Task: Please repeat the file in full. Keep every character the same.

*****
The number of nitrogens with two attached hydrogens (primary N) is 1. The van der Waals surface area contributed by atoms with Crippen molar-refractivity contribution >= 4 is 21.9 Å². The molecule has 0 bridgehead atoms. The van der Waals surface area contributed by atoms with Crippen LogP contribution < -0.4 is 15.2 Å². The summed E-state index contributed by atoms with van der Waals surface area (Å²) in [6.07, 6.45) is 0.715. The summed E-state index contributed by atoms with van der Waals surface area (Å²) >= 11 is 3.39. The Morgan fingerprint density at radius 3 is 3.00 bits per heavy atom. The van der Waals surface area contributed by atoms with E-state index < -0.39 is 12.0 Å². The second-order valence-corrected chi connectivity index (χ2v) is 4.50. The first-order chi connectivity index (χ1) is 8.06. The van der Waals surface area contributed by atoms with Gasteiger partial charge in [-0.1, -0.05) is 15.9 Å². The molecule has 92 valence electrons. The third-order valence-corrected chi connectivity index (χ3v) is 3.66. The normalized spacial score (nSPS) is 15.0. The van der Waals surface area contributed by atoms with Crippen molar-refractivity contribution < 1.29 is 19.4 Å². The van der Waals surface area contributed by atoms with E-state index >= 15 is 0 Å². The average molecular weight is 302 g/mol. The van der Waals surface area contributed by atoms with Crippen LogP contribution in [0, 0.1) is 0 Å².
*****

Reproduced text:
The number of nitrogens with two attached hydrogens (primary N) is 1. The van der Waals surface area contributed by atoms with Crippen molar-refractivity contribution >= 4 is 21.9 Å². The molecule has 0 bridgehead atoms. The van der Waals surface area contributed by atoms with Crippen LogP contribution < -0.4 is 15.2 Å². The summed E-state index contributed by atoms with van der Waals surface area (Å²) in [6.07, 6.45) is 0.715. The summed E-state index contributed by atoms with van der Waals surface area (Å²) >= 11 is 3.39. The Morgan fingerprint density at radius 3 is 3.00 bits per heavy atom. The van der Waals surface area contributed by atoms with E-state index < -0.39 is 12.0 Å². The second-order valence-corrected chi connectivity index (χ2v) is 4.50. The first-order chi connectivity index (χ1) is 8.06. The van der Waals surface area contributed by atoms with Gasteiger partial charge in [-0.1, -0.05) is 15.9 Å². The molecule has 92 valence electrons. The third-order valence-corrected chi connectivity index (χ3v) is 3.66. The normalized spacial score (nSPS) is 15.0. The van der Waals surface area contributed by atoms with Crippen molar-refractivity contribution < 1.29 is 19.4 Å². The van der Waals surface area contributed by atoms with E-state index >= 15 is 0 Å². The average molecular weight is 302 g/mol. The van der Waals surface area contributed by atoms with Crippen LogP contribution in [0, 0.1) is 0 Å².